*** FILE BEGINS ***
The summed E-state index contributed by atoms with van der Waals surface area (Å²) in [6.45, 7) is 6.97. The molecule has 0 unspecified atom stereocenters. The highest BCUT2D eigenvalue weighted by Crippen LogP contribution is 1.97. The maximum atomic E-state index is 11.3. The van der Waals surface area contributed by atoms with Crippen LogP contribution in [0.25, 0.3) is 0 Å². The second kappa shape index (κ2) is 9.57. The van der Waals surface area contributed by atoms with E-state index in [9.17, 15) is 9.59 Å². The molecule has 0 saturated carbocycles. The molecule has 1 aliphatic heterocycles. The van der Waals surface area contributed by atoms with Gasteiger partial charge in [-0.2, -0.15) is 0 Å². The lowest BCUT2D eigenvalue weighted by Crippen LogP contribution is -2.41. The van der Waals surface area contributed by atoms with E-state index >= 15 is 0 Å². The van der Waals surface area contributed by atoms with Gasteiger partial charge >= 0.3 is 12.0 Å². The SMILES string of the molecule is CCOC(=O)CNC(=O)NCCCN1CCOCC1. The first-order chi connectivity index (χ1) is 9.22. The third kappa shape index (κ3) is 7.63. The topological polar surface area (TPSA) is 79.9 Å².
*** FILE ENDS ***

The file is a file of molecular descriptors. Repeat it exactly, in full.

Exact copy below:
The summed E-state index contributed by atoms with van der Waals surface area (Å²) in [6.45, 7) is 6.97. The molecule has 0 unspecified atom stereocenters. The highest BCUT2D eigenvalue weighted by Crippen LogP contribution is 1.97. The maximum atomic E-state index is 11.3. The van der Waals surface area contributed by atoms with Crippen LogP contribution in [0.25, 0.3) is 0 Å². The second kappa shape index (κ2) is 9.57. The van der Waals surface area contributed by atoms with E-state index in [9.17, 15) is 9.59 Å². The molecule has 0 saturated carbocycles. The molecule has 1 aliphatic heterocycles. The van der Waals surface area contributed by atoms with Gasteiger partial charge in [-0.2, -0.15) is 0 Å². The lowest BCUT2D eigenvalue weighted by Crippen LogP contribution is -2.41. The van der Waals surface area contributed by atoms with E-state index >= 15 is 0 Å². The van der Waals surface area contributed by atoms with Gasteiger partial charge >= 0.3 is 12.0 Å². The SMILES string of the molecule is CCOC(=O)CNC(=O)NCCCN1CCOCC1. The first-order chi connectivity index (χ1) is 9.22. The third kappa shape index (κ3) is 7.63. The topological polar surface area (TPSA) is 79.9 Å².